Greetings data science community! My name is Alex. I am a data scientist and classical musician.
Prior to March 2020 I would have called myself a classical musician only. March 13, 2020 is still fresh in my mind. I was sitting in the back row on the stage of Meymandi Concert Hall.
I was serving as the Associate Principal Trumpet of the North Carolina Symphony. I was in rehearsal for the upcoming weekend’s concert series, Thibaudet Performs Ravel, with Grant Llewellyn conducting. This was truly one of the best concert cycles I can remember playing. The literature was beautiful and complex. The focus of every musician was extraordinary. The conductor and soloist seemed to have boundless energy. These are the moments classical musicians live for.
At the end of our dress rehearsal, our CEO announced we had to cancel the concert series due to COVID-19. A group of friends went out for drinks at a crowded brewery just before 5 pm. We sat nervously discussing how many weeks we would be out of work. 2 weeks? A month? One friend threw out the possibility that the rest of our season would be canceled or postponed. Respectfully, I nodded my head acknowledging their comment while internally dismissing the notion.
I live in Raleigh, NC with my wife, two beautiful and active children, a dog and two cats. Before moving to Raleigh, Amy and I attended the University of Michigan School of Music, Theater and Dance and Rice University where we earned our Bachelor of Music and Master of Music, respectively. Amy and I have been professional musicians since graduation in 2011.
COVID-19 has forced many of us to reconsider our careers. Since the NC Symphony has canceled or postponed all scheduled live performances, I have found myself in a predicament: should I wait for my life and career to resume or explore other interests?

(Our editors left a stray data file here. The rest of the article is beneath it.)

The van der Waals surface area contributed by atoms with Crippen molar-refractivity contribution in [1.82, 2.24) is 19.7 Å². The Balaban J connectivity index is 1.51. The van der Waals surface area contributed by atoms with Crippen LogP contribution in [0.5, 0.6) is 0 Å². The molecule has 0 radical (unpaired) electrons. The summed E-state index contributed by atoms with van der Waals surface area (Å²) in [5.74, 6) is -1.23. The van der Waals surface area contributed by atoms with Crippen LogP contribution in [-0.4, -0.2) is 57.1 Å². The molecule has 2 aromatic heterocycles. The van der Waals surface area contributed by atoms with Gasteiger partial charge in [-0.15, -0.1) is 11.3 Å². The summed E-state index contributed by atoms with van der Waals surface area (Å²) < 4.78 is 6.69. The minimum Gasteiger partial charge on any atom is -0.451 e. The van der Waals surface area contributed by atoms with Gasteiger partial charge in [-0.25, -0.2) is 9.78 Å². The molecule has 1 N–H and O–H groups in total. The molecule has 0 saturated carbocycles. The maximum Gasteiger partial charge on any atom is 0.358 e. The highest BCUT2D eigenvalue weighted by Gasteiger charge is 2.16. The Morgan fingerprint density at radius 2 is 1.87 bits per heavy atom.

Although mostly fun and rewarding, the music industry has a dark side: monotony, pressure, limited upward mobility, limited job prospects, auditions. Winning an audition to become a full-time member of a professional symphony orchestra is not only difficult, but it’s also rare. My parents, as parents do, told me that I can achieve anything I want in life if I put my mind to it. Little did I know how difficult this path was. The struggle is real, y’all.
How many music students hear this same message from their parents and mentors when deciding on what to do after high school? Do they know how difficult it is to achieve success? Wait, what does it mean to be successful? How many music school students get jobs in professional orchestras anyway? Which music school is the best? How do you determine the “best music school”? Is it how much money students earn upon graduation or whether they’ve checked the box of winning an audition? I’ve stayed up so many nights discussing these types of questions with friends (mainly Toby) and Amy.
Toby, one of my best friends and also a professional trumpeter turned data scientist, exposed me to the field. I’d always thought that if it weren’t for my busy performing schedule I’d love to learn data science techniques to dive deep into my questions about the classical music industry; I’d be interested in creating a predictive model for “success” in the orchestral realm. To my knowledge, no datasets or analyses exist that explore careers in classical music. This type of data and modeling would be very useful to aspiring classical musicians. How many hours should I practice a day? Which music schools should I apply to? Will my race be a factor in getting a job or being successful in the field? How much money will I earn? How likely am I to succeed?
I hope to answer these questions for the next generation of music school applicants.
On August 24, 2020, I started the Data Science Immersive course at General Assembly with Jeff Hale and Jacob Koehler as the lead instructors. I am amazed at the amount of knowledge these two have in the field and am excited to continue learning from them.
The start of my journey into data science is bittersweet. I enter knowing that I may have abandoned my career in classical music. Although the thought is saddening and slightly frightening, I remain optimistic and truly excited for the future. I look forward to continuing to share my journey.
Check out my website or instagram. Data science content coming soon!